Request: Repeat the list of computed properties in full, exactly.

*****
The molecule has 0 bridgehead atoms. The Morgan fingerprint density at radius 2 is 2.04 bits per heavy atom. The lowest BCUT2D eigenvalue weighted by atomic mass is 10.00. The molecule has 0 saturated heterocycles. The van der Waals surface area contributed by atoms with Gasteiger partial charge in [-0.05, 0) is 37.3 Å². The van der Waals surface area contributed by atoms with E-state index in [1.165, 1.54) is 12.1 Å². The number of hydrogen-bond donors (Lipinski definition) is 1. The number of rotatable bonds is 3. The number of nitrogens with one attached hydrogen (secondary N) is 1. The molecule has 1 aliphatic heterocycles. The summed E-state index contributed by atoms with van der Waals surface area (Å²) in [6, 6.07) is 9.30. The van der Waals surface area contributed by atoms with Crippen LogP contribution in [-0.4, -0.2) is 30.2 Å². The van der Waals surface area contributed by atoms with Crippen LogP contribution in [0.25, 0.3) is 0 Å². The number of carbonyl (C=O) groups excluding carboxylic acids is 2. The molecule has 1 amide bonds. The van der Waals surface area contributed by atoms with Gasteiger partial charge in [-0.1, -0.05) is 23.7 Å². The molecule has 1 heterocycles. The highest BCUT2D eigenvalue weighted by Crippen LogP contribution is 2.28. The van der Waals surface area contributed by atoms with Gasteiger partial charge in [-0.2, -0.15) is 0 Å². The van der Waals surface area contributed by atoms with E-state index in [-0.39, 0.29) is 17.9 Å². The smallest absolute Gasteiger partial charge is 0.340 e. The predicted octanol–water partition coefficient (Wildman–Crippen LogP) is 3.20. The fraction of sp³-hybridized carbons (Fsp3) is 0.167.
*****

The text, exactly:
The molecule has 0 bridgehead atoms. The Morgan fingerprint density at radius 2 is 2.04 bits per heavy atom. The lowest BCUT2D eigenvalue weighted by atomic mass is 10.00. The molecule has 0 saturated heterocycles. The van der Waals surface area contributed by atoms with Gasteiger partial charge in [-0.05, 0) is 37.3 Å². The van der Waals surface area contributed by atoms with E-state index in [1.165, 1.54) is 12.1 Å². The number of hydrogen-bond donors (Lipinski definition) is 1. The number of rotatable bonds is 3. The number of nitrogens with one attached hydrogen (secondary N) is 1. The molecule has 1 aliphatic heterocycles. The summed E-state index contributed by atoms with van der Waals surface area (Å²) in [6, 6.07) is 9.30. The van der Waals surface area contributed by atoms with Crippen LogP contribution in [-0.4, -0.2) is 30.2 Å². The van der Waals surface area contributed by atoms with Crippen LogP contribution in [0.25, 0.3) is 0 Å². The number of carbonyl (C=O) groups excluding carboxylic acids is 2. The molecule has 1 amide bonds. The van der Waals surface area contributed by atoms with Gasteiger partial charge in [-0.1, -0.05) is 23.7 Å². The molecule has 1 heterocycles. The highest BCUT2D eigenvalue weighted by Crippen LogP contribution is 2.28. The van der Waals surface area contributed by atoms with Gasteiger partial charge in [-0.2, -0.15) is 0 Å². The van der Waals surface area contributed by atoms with E-state index in [-0.39, 0.29) is 17.9 Å². The smallest absolute Gasteiger partial charge is 0.340 e. The predicted octanol–water partition coefficient (Wildman–Crippen LogP) is 3.20. The fraction of sp³-hybridized carbons (Fsp3) is 0.167.